March: Total Hoops Heaven Month
Wednesday - March 19, 2008
I guess you could call this column “Travels With Bob,” because that’s what I’ll be doing all throughout this month of March. I guess it’s my own version of March Madness.
I’ve always loved this time of year - the time when the NBA season heats up, and games really start to mean something. It’s also a time when spring training baseball reminds us that another great summer and fall of baseball is right around the corner. But mostly I love this time because it means college hoops have grabbed the nation’s attention.
It’s a time when the hoops history buff in me remembers the great Lew Alcindor - still the most-dominant player in the history of college sports on a UCLA team that was the most dominant team in the history of college sports. Notice that I said “sports,” not just basketball. That’s how great those John Wooden-coached Bruin teams were back in the 1960s. It’s also a time when I think of the George Masons and the Gonzagas and the Northern Iowas and the Drakes and all the other smaller schools that have made big noise during the so-called Big Dance. As much as we all love to talk about UCLA and North Carolina and Georgetown and Kansas, it’s these types of schools that really make this month special. And which matchup of No. 5 and 12 seeds will provide the upset this year?
But this March is all the more special for me because it’s the first time that I’ll be witnessing the NCAA Regional Tournament and the NCAA National Tournament as a conference commissioner. My travels this month will take me from the Division II West Regionals in Anchorage - following PacWest schools Chaminade and BYU-Hawaii - to the Women’s Basketball Elite Eight in Kearney, Neb., and the Men’s Basketball National Championships in the birthplace of basketball - Springfield, Mass.
Just to be in Springfield, where Dr. James Naismith pounded the first peach baskets on the wall and dreamed up this great indoor sport is truly an awesome thrill. I can’t wait to walk through the hallowed halls of the Basketball Hall of Fame.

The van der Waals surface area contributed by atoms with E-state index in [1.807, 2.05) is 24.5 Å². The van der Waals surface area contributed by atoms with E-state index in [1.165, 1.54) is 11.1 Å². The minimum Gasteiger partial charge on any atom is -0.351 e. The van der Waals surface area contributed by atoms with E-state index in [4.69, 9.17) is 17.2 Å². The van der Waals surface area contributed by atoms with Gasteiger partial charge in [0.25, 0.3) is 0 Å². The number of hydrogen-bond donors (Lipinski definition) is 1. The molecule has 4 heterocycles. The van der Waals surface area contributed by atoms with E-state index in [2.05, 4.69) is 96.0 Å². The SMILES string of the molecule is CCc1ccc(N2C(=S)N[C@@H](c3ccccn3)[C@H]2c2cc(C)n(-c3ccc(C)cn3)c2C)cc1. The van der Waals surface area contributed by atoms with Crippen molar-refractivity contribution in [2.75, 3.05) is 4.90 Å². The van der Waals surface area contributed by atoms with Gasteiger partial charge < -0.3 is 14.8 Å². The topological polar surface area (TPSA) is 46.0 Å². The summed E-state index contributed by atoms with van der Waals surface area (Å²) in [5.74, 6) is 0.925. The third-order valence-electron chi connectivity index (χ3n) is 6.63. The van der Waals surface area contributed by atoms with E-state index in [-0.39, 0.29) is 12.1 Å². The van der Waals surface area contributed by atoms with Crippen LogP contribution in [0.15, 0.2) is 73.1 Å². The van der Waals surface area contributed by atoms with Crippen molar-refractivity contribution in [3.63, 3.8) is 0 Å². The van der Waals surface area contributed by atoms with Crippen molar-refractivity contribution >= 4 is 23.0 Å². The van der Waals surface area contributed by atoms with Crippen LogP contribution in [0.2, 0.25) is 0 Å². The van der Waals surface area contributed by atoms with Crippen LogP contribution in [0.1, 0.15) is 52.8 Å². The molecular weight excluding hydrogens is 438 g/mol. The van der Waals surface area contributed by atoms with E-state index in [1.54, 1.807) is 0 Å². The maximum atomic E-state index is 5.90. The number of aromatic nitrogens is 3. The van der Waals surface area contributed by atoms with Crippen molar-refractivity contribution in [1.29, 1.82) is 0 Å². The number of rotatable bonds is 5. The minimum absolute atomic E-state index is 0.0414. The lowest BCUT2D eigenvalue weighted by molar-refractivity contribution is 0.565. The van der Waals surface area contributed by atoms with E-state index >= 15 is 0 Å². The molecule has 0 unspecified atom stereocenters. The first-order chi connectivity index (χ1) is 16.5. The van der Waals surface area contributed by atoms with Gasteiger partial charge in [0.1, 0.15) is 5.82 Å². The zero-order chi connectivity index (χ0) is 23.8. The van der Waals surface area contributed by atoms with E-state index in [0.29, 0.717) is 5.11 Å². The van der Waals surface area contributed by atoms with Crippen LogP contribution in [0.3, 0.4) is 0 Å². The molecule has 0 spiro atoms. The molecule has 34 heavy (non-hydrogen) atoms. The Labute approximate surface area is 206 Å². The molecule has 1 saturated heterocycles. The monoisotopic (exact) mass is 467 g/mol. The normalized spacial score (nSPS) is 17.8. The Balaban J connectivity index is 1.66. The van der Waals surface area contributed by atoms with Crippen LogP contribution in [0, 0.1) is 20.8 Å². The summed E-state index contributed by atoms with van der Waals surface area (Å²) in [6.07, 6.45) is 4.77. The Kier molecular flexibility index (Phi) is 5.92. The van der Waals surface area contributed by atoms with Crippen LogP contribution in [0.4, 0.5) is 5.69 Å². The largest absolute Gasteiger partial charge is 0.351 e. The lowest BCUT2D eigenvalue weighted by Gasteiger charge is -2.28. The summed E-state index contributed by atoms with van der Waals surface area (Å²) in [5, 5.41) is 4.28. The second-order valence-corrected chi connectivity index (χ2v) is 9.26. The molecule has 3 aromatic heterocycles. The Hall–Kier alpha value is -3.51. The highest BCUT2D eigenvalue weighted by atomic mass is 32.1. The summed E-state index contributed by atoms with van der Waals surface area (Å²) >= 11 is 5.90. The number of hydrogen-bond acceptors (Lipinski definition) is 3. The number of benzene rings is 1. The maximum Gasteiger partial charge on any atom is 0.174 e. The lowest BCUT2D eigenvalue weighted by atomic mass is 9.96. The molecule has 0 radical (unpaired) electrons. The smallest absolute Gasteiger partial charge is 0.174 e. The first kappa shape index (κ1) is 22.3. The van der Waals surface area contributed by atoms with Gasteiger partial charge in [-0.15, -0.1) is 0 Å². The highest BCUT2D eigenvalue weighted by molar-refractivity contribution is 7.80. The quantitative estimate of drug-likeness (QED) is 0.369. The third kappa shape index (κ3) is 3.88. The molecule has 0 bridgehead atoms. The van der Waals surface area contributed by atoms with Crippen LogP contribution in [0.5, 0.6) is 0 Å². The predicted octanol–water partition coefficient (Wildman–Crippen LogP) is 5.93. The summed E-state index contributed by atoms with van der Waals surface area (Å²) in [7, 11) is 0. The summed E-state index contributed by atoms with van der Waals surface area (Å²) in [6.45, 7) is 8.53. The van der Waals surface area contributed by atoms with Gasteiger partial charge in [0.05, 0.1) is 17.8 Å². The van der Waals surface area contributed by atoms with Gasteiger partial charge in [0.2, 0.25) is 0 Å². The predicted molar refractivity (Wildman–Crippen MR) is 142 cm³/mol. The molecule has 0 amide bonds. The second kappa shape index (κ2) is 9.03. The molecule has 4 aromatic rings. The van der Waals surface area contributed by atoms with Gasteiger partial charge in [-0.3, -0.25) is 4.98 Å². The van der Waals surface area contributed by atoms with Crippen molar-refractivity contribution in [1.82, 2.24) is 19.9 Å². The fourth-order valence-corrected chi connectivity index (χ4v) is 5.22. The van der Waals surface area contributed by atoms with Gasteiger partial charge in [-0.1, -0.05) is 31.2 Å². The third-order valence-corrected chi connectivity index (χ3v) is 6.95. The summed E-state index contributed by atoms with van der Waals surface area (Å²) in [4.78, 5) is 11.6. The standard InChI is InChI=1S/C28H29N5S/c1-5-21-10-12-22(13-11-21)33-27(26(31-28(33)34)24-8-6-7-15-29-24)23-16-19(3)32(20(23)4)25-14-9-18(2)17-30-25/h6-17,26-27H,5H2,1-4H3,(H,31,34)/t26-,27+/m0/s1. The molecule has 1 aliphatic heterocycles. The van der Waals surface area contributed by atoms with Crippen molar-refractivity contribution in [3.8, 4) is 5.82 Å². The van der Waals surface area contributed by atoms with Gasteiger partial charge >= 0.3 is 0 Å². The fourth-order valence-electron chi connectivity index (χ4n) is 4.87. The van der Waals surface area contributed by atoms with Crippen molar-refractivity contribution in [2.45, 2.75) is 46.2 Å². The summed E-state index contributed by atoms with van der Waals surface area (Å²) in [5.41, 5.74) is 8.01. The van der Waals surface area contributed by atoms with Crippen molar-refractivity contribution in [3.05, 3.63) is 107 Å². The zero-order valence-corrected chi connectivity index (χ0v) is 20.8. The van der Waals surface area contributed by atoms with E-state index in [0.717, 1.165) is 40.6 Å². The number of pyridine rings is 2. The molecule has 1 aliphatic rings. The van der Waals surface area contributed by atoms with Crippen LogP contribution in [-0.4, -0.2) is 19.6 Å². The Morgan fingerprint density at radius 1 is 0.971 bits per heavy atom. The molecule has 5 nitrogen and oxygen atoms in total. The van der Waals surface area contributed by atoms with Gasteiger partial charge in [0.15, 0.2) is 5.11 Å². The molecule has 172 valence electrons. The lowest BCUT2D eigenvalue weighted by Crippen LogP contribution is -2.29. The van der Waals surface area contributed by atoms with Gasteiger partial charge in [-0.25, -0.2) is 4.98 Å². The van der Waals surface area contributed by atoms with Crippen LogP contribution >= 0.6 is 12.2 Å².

There’s a bit of a Hawaii tiein to the birth of basketball in this country. Most of us who live and drive on Oahu have driven past Gulick Avenue in Kalihi. The Gulick family was a prominent Honolulu family in the 1800s, and Luther Gulick was born in Honolulu before matriculating to college in the Northeast. It was at the Springfield YMCA that Gulick hired Naismith and directed him to come up with an indoor game that could have high participation and be popular during the winter months. The rest, as they say, is history.
Obviously, both Gulick, who was born in Honolulu and worked most of his life in Massachusetts, and Naismith, who was born in Canada and then gave birth to the sport of basketball and spread it around the United States, loved to travel, too.
It’s the travel part of my job that I enjoy the most - just seeing how different parts of the country react to their teams, their schools and how they appreciate a sense of community built around athletic competition.
That brings me to another stop on my journey through the month of March - San Francisco. It is in the downtown part of that magnificent city where I was on hand to announce the birth of a new athletic program at San Francisco’s Academy of Art University - heretofore the largest art and design university in the country, but now the home of Urban Knights of the PacWest. Athletics truly is an art form, and we’re proud to have them starting their athletic travels in a conference we consider to be the most-beautiful destination conference in the world, with schools in Hawaii, the Bay Area, Arizona and southwest Utah.
And it turns out the more you travel, the more you run into your hometown. At the press conference to announce Academy of Arts inclusion in the PacWest was David Moore, a former allstate basketball star from Kalaheo, whom I watched grow up on the playgrounds of Kailua. David came up to me after the announcement to tell me that his basketball travels have taken him to the San Francisco school, where he now hopes to make his dreams come true in both the world of art and the world of college hoops.
What a journey. Let the greatness - and memories - of March hoops continue.
E-mail this story | Print this page | Comments (0) | Archive | RSS Comments (0) |
Most Recent Comment(s):